Five Quick Steps to Implement Green Chemistry within Your Laboratory

Chem Industry News

green chemistry
The effects of large companies adopting green chemistry, will soon trickle down to smaller labs adopting it as well.
Image source: Friedrich Fröbel via wikimedia.org

Let’s play a game! I am going to give you a word and you tell me the first thing that pops into your mind. Ready? The word is – Green!

This is an interesting word because there are so many answers that can come up. Some people may think of green as simply a color, while others will think of money. You may think it is the color of chlorophyll while someone else may recognize it as the battle cry for the environmental and recycling movement. However, for the laboratory industry, it is becoming a new way to do business.

Green chemistry, also commonly known as sustainable chemistry, is the design, development and deployment of new chemicals or processes that reduce or eliminate chemicals identified as hazardous to human health. The main idea is that laboratories and companies attempt to reduce their reliance and use of chemicals that may pose a danger to humans.

The movement is gaining steam around the world and has seen particular support from large companies. For example, in August of this year, Apple Inc. announced that they were removing two chemicals from the final production process for both the iPhone and the iPad. This was in spite of the fact that the two chemicals in question, benzene and n-hexane, had never been linked to causing any accidents. Walmart also issued a warning to suppliers earlier this year that they would begin phasing out dozens of consumer products that contained toxic chemicals unless their contents were modified to include safer chemicals.

As the green chemistry movement gains ground, more laboratories are considering taking action to join in. To help these labs make the transition and get the most bang for their buck, let’s explore five steps that should be taken to implement a green chemistry program:

      1. Identify current chemicals – Before attempting to replace a chemical, labs should first have an idea regarding the chemicals currently onsite. This includes both reagents and auxiliary substances.
      2. Reduce Waste – Laboratory chemicals come with an expiration date. The best way to prevent disposing of completely full containers of chemicals is to ensure that they never expire. Pay close attention to disposal dates in order to reduce chemical waste.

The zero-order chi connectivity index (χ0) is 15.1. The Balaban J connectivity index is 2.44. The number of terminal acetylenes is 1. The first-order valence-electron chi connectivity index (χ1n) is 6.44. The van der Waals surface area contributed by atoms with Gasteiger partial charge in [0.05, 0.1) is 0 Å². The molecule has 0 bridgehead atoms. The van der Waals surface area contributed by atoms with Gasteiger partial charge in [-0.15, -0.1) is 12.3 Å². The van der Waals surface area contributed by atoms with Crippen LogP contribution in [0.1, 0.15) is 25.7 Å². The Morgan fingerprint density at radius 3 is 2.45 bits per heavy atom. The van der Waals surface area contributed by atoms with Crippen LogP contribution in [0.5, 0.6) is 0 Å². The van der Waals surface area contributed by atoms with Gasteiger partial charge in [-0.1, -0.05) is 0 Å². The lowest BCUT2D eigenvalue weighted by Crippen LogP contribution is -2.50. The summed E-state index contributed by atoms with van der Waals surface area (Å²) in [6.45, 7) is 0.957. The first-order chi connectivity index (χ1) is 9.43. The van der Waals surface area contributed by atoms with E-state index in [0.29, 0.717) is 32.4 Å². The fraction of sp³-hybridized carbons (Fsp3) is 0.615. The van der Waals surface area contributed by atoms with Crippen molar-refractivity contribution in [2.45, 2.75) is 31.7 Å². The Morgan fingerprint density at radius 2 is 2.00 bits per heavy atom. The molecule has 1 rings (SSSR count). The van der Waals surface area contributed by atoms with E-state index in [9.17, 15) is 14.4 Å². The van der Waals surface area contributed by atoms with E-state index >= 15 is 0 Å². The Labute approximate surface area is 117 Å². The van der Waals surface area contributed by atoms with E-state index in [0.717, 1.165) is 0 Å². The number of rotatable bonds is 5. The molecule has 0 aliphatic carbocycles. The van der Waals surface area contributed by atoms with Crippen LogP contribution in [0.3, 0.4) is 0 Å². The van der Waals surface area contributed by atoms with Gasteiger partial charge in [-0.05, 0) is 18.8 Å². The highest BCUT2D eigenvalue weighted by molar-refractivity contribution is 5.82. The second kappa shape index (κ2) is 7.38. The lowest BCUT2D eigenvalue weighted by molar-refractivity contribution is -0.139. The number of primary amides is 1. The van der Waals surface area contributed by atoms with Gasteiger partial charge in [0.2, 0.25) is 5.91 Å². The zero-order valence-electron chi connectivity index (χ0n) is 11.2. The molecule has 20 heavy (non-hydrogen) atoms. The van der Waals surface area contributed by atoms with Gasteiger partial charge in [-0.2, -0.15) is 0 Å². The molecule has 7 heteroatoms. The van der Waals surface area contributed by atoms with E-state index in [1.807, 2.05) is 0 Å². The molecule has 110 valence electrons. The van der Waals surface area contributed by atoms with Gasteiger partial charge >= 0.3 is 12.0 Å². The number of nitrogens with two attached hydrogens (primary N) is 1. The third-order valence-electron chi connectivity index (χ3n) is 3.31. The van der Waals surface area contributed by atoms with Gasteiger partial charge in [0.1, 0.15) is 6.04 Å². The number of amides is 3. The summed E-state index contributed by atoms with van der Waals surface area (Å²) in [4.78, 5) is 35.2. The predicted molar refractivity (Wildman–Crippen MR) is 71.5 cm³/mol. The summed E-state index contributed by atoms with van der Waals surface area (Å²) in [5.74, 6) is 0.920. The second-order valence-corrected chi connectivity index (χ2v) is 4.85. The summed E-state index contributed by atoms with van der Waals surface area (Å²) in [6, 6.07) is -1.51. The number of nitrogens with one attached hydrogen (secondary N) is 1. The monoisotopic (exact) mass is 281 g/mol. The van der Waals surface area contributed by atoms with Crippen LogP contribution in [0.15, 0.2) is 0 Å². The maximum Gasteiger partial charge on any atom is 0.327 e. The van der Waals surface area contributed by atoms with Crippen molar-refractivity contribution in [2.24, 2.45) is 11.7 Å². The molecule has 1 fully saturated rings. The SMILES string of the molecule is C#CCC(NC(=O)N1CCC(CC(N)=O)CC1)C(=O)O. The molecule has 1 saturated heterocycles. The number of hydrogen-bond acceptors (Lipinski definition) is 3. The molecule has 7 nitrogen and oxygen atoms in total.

3. Identify Alternatives – Once labs have identified the current chemicals in the laboratory and have made an effort to stop over-purchasing items, it is time to start looking for replacement chemicals. The ideal chemical will be less hazardous and safer for the environment.

      4. Reduce Derivatives – Where possible, scientists should attempt to reduce or eliminate derivation, because it generates waste or may require additional reagent input.

      5. Increase Safety Procedures – Sometimes, it is not possible to completely eliminate a toxic substance. In these cases, a focus should be on ensuring that safety precautions are followed in order to prevent accidents from occurring.

To achieve successful implementation, green chemistry requires a lot of data on chemicals and processes. Gathering and tracking this level of detail would be simpler with a chemical management system. With a chemical inventory management system, managers would be able to quickly identify their current chemicals and start to look for replacements They would also be able to monitor expiration dates efficiently to ensure that waste is not occurring. Finally, they can help ensure that safety related materials, like Safety Data Sheets, are readily available to all workers. If you would like to learn more about how a chemical inventory management system like BIOVIA CISPro can help your laboratory adopt green chemistry, please visit our website today.

6 thoughts on “Five Quick Steps to Implement Green Chemistry within Your Laboratory

  1. The Green chemistry movement is becoming more and more prevalent in today’s ever changing society. I researched the websites you mentioned and will talk to my lab instructor about how to go green! 🙂

  2. Green chemistry fascinates me the more I learn about it. To be able to implement it from classrooms to labs is crucial, and I sincerely hope that more attention is brought to this movement.

  3. All five of these ideas are just great ideas in general for organizing and running your lab. The fact that they are also green is just an additional bonus

  4. Thanks for the comment. What I like about it is besides being environmentally friendly, it also tends to be cost effective.

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